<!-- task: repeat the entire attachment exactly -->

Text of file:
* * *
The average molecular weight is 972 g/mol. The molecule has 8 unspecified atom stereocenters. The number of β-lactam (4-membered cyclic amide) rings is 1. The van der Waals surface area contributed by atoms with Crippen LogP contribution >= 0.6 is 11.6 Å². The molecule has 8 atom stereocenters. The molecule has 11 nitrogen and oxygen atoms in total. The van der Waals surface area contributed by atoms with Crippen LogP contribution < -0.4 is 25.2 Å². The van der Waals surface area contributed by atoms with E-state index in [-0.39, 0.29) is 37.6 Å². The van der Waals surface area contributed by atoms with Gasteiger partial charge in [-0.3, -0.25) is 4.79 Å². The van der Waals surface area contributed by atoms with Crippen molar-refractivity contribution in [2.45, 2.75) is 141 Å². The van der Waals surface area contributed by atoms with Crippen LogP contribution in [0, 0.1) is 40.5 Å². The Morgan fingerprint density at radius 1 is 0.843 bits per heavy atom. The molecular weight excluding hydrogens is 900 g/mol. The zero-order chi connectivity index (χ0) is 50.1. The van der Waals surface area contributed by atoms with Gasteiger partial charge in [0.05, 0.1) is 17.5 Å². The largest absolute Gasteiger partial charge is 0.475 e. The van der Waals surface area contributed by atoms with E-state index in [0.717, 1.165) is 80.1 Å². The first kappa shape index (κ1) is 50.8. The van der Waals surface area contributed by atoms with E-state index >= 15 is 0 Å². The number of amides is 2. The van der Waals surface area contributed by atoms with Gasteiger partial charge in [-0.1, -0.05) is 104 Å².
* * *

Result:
The average molecular weight is 972 g/mol. The molecule has 8 unspecified atom stereocenters. The number of β-lactam (4-membered cyclic amide) rings is 1. The van der Waals surface area contributed by atoms with Crippen LogP contribution >= 0.6 is 11.6 Å². The molecule has 8 atom stereocenters. The molecule has 11 nitrogen and oxygen atoms in total. The van der Waals surface area contributed by atoms with Crippen LogP contribution < -0.4 is 25.2 Å². The van der Waals surface area contributed by atoms with E-state index in [-0.39, 0.29) is 37.6 Å². The van der Waals surface area contributed by atoms with Gasteiger partial charge in [-0.3, -0.25) is 4.79 Å². The van der Waals surface area contributed by atoms with Crippen molar-refractivity contribution in [2.45, 2.75) is 141 Å². The van der Waals surface area contributed by atoms with Crippen LogP contribution in [0, 0.1) is 40.5 Å². The Morgan fingerprint density at radius 1 is 0.843 bits per heavy atom. The molecular weight excluding hydrogens is 900 g/mol. The zero-order chi connectivity index (χ0) is 50.1. The van der Waals surface area contributed by atoms with Gasteiger partial charge in [0.05, 0.1) is 17.5 Å². The largest absolute Gasteiger partial charge is 0.475 e. The van der Waals surface area contributed by atoms with E-state index in [0.717, 1.165) is 80.1 Å². The first kappa shape index (κ1) is 50.8. The van der Waals surface area contributed by atoms with E-state index >= 15 is 0 Å². The number of amides is 2. The van der Waals surface area contributed by atoms with Gasteiger partial charge in [-0.1, -0.05) is 104 Å².